Minor spoilers ahead.
I had the chance to see the new Alice in Wonderland film by Tim Burton this weekend (oddly, I didn’t see it with my 8 year old daughter, who saw it the day before with my wife). I liked it immensely, but I have some reservations and some observations.
I should preface this review by saying that I have never read either Alice in Wonderland or Through the Looking Glass. My experience with the “Wonderland” milieu is limited to the 1951 Disney cartoon (and only dim recollections of that, I might add) and the pair of iconic AD&D modules “The Land Beyond the Magic Mirror” and “Dungeonland”, penned by Gary Gygax in the early 1980’s*. So I fall firmly into the camp of those who are unfamiliar with the original source material, and whose knowledge is based entirely on secondary sources and pop-culture references.
First off, most people don’t seem to realize that this is not an original film. It is not an interpretation of the books, it is not a re-imagining of the material. It is, in fact, a sequel. Specifically, it is a sequel to the 1951 masterpiece, also done by Disney, Alice in Wonderland.
This is something that’s alluded to throughout the film, and is carried throughout in both the visual design of the picture as well as the plot (although through some clever contrivances, the writer manages to obfuscate that particular point to the non-observant for quite some time).
Let me get the obvious out of the way. This is a visually stunning film. The visual design really brings Wonderland (or “Underland” as it’s called; I might just take that name up as a generic short-hand name for the mythic underworld of megadungeons and the like) to life. I only saw the film in 3D, not Imax 3D, and I found the 3D technology somewhat lacking. There were shadows and blurring (especially when there were light-colored backgrounds or foregrounds). And aside from the iconic scene where Alice falls down the rabbit hole, there really weren’t any places where the 3D was actually necessary or even warranted. I felt like I could have seen this film in regular 2D and been just as satisfied with it, visually. Danny Elfman’s score was workmanlike, and the Avril Levigne song at the end credits was completely unnecessary.
One thing I didn’t like was the fact that the Mad Hatter (played, as everyone knows, by long time Tim Burton collaborator Johnny Depp) had such a prominent role. I know why he did. Johnny Depp puts butts in seats. And Depp did a good enough job in the role (I could have done without the foreshadowed dance at the end, and the dip into a Scottish accent from time to time was interesting the first time or two, but would have been much more so had he done a whole range of accents, à la Tony Randall as Dr. Lao. But I wish the story could have been written with less Hatter and more Alice. Maybe his screen time could have been filled by the Walrus and the Carpenter, or other minor characters that never made it into this version. And the continual unnecessary addition of a “y” at the end of the Jabberwock’s name was either sloppiness on the part of the writer or a conscious nod to the Terry Gilliam film. I choose to believe it was the latter.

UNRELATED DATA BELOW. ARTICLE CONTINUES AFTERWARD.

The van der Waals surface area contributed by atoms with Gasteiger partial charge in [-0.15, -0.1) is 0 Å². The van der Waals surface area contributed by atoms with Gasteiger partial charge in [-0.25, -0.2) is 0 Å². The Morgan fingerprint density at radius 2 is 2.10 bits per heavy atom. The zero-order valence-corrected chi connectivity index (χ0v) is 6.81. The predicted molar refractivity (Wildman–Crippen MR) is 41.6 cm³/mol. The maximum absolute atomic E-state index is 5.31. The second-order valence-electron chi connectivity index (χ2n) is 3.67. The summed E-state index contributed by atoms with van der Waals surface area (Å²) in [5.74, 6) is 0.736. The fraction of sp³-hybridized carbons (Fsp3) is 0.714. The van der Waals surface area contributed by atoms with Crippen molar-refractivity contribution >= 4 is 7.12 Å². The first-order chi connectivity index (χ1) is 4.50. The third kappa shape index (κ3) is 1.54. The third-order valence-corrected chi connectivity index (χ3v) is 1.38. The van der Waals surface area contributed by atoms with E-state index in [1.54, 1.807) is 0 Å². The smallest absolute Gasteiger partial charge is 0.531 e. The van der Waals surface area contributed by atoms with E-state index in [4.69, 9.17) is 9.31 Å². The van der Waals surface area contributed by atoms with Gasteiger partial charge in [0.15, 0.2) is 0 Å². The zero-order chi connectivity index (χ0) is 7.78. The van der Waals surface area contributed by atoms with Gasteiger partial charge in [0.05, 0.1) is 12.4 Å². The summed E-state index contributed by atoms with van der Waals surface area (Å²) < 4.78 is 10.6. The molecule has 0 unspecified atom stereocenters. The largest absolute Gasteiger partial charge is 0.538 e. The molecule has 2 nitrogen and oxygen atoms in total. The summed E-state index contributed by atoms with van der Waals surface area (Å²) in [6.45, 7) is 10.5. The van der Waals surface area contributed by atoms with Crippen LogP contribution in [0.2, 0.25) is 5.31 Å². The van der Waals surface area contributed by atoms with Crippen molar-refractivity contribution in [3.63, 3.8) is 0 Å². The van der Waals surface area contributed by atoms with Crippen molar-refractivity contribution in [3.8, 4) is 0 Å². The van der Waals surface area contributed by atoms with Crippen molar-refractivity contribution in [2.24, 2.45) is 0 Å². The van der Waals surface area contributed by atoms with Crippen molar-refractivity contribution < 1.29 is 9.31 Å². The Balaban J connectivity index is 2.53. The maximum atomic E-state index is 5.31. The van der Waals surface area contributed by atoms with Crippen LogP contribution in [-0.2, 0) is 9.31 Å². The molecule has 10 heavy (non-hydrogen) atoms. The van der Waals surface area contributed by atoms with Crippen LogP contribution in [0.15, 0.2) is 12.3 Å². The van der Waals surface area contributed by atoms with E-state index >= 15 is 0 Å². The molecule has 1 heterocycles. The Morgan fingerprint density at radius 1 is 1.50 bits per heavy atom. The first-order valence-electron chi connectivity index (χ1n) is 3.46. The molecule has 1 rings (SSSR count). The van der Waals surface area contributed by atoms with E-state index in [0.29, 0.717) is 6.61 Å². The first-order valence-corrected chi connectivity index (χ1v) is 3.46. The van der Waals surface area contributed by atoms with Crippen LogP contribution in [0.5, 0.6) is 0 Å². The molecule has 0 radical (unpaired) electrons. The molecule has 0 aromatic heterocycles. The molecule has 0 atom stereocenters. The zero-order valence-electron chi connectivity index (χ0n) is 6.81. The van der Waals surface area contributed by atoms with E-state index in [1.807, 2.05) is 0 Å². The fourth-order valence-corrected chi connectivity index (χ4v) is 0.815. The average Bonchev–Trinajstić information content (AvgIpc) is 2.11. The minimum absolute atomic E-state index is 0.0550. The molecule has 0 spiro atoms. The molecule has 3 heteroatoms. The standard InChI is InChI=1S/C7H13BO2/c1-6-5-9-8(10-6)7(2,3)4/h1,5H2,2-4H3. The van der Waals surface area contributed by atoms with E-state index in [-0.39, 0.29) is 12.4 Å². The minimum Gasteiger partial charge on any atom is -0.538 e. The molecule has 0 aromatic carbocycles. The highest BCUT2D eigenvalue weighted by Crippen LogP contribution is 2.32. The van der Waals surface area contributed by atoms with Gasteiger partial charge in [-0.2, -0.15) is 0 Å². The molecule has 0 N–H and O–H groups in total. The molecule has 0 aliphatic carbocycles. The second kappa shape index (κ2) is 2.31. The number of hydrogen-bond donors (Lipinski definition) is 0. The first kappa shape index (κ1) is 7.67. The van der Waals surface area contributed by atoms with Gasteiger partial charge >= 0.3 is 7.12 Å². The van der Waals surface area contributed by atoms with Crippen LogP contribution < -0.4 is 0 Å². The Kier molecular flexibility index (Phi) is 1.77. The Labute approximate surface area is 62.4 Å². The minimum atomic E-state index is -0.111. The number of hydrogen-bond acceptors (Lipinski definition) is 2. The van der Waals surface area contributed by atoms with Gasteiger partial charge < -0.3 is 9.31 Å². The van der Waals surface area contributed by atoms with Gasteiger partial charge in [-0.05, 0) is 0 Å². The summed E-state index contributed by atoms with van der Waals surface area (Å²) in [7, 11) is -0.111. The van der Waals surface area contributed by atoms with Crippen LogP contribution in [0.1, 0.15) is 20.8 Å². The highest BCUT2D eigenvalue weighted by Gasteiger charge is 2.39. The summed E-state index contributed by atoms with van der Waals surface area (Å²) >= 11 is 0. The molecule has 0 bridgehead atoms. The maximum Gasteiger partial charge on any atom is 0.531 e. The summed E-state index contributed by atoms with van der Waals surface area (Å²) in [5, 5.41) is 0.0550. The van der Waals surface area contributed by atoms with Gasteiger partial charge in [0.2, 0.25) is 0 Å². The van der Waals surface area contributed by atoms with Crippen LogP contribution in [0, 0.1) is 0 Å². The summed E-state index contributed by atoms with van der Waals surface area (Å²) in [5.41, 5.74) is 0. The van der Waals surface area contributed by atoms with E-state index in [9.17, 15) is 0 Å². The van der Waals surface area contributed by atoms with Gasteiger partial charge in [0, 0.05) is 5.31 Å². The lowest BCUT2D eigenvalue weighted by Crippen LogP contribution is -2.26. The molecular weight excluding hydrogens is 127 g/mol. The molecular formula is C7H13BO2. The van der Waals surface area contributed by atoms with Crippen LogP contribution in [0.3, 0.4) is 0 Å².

But these are, ultimately, minor quibbles. What really sold this film to me was the fact that it moved the story of Alice and (W)underland forward. This is a Wonderland ruled over by the Red Queen, and it’s a Wonderland that’s seen better days. It has a wonderfully worn quality, and a lack of spark that, once one realizes what’s going on, makes perfect sense. I love it when things that I originally put down as flaws are revealed to actually have a purpose. This Wonderland is dreary and tired for a reason. And that reason is that it’s been fifteen years since Alice’s original visit to Wonderland. And it is here that we see that this film is, in actuality, a sequel to the 1951 version. Or some close approximation.
We even get some flashbacks to that happier time. We see the Tea Party as it was when Alice first arrived in Wonderland. We see how the Red Queen came to dominate the landscape. The design of those flashbacks seems deliberately to harken back to the 1951 Disney version. Even the design of some of the characters– notably the March Hare– seems to be a deliberate nod. And I loved it. Excellent stuff, and it turns this film from yet another rehash of a classic story into something that makes the story more than it was originally.
On the whole, this was a great film, although it could have been done without the 3D technology and been just as enjoyable. I had some personal questions about some of the choices the writer made, but they were swept away by the vision of the story and the visual make-up of the film. I would absolutely recommend this to anyone, and in terms of those DM’s who might be looking for ways to adapt their copies of EX1 and EX2 to an audience that might be a bit jaded with the originals, this film most certainly gives the enterprising DM some ideas for ways to move the story forward in ways that will give his players nightmares.
* Oh, I should add that my knowledge of Wonderland is also informed by the following. Just in the interest of full disclosure. Man, Grace Slick was so hot back then. And no, I don’t remember when this song came out; I’m not that old. Although I was alive when it did. Now get off my lawn.